Poll: Increasing number of N.J. Latinos say they would take COVID-19 vaccine

People wait to fill out forms at the community center Mixteca to receive food and get information about the COVID-19 vaccination during the coronavirus pandemic, Saturday, Feb. 13, 2021, in Brooklyn. (AP Photo/Eduardo Munoz Alvarez)

People wait to fill out forms at the community center Mixteca to receive food and get information about the COVID-19 vaccination during the coronavirus pandemic, Saturday, Feb. 13, 2021, in Brooklyn. (AP Photo/Eduardo Munoz Alvarez)

Increasingly, Latinos in New Jersey say they will likely take or have already received the COVID-19, according to a new poll.

Newark-based social justice nonprofit Project Ready says 77% of Latinos they polled in February are planning to or have already received the COVID-19 vaccine; up from 55% in November. Overall, 71% of those polled now say they would take the vaccine, compared to 60% in November. The rate of willingness to get vaccinated among African Americans remains largely unchanged.

There was a little bit of hesitancy in the beginning of the vaccine rollout in the Latino community, according to Christian Estevez, president of the Latino Action Network.

“People were not sure if the vaccine could be trusted given that the trial periods were short,” he said. “There was concern that we didn’t want to be the test subjects for the vaccine.”

Like Black Americans, Latino communities have also had studies conducted on them that are now viewed as unethical. Between 1946 and 1949, a U.S.-funded study deliberately infected hundreds of Guatemalans with syphilis and other sexually transmitted diseases. The U.S. government issued an apology for the study in 2010.

Estevez said Puerto Ricans in particular remember when birth control pill testing took place on the island, before the pill was widely available in the continental U.S. The Washington Post reported in 2017 that critics of the Puerto Rican trials have compared them to the Tuskegee Syphilis Study the government conducted on African American men in Alabama from 1932 to 1972.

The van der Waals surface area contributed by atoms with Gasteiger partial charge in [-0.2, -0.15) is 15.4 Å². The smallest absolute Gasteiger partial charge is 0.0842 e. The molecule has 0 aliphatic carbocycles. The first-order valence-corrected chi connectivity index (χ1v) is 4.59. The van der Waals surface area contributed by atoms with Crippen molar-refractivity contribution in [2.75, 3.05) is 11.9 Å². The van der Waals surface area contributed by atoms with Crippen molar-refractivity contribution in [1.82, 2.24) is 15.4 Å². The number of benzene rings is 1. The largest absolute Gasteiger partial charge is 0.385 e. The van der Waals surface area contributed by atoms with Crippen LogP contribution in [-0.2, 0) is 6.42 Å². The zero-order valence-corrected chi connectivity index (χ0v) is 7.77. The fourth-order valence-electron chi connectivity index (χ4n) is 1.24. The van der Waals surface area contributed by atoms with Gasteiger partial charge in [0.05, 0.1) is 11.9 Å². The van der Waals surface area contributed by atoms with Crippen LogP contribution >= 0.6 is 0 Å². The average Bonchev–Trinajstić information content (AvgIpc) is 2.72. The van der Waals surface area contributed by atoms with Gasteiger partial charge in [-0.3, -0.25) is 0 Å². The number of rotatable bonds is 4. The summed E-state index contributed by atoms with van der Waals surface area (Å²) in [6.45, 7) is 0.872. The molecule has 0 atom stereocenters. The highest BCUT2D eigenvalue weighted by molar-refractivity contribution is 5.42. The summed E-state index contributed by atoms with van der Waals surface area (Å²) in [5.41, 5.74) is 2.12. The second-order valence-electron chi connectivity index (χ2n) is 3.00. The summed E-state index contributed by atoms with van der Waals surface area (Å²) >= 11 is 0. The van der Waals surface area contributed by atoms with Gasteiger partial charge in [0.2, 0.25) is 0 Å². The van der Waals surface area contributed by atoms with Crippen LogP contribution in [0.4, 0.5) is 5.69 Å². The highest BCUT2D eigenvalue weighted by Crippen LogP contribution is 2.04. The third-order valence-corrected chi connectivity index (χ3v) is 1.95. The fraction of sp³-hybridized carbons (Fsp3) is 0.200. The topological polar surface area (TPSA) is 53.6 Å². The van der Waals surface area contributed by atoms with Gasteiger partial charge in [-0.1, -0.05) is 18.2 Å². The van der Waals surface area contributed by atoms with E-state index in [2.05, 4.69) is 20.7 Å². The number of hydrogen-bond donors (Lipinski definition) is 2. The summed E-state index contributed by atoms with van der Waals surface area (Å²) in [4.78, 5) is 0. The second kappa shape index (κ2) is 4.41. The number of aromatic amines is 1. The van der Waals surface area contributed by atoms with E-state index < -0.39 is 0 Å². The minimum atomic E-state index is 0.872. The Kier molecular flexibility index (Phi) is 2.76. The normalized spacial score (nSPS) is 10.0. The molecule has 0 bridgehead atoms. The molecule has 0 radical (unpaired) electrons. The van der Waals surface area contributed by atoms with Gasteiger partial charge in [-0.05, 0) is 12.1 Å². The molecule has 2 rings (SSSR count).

As more people have been getting the vaccine, Estevez said that more are accepting that the vaccine is safe. He added that he has also seen more trust among immigrants that were older when they came to the U.S.

“Most of us get vaccinated when we’re small children and don’t really remember the experience,” he said. “But my mother and others, they all have that vaccine mark on their arm, so they have a memory of having been vaccinated at a time they can remember and knowing that they came out OK on the other end of it.”

The concern Estevez has when it comes to vaccine access is that it’s too focused on technology which “tends to be used by privileged communities” and is not reaching the Latino community.

“They’re not on Twitter waiting for the bot to tell them when there’s an appointment,” he said. “We’re not reaching the most vulnerable Latinos where they’re at.”

He says communities of color have not gotten their fair share of the vaccine that has been available. Estevez concurred with an idea brought up by Lt. Gov. Sheila Oliver recently that “non-traditional ways” should be embraced for reaching communities of color. Though, he said what’s nontraditional to some may be traditional to others.

“Our tradition IS that we get the word out through churches and some barbershops and through community-based organizations that serve our community,” he said. “In the Latino community, it’s the community-based social service agencies [and] nonprofits that have historically gotten the word out about programs and help people sign up for programs and getting access.”

At the same time, Estevez adds getting the word out is not enough. He suggested having centrally located clinics where people can get vaccinated or sign up for an appointment, especially if they lack internet access.

“You need to have people walk into a trusted place,” he said, “whether that be a church or a nonprofit community-based organization, where they see faces they know and trust that can help them fill out the forms in person, and then make sure somebody walks through that process until they have that shot in their arm.”

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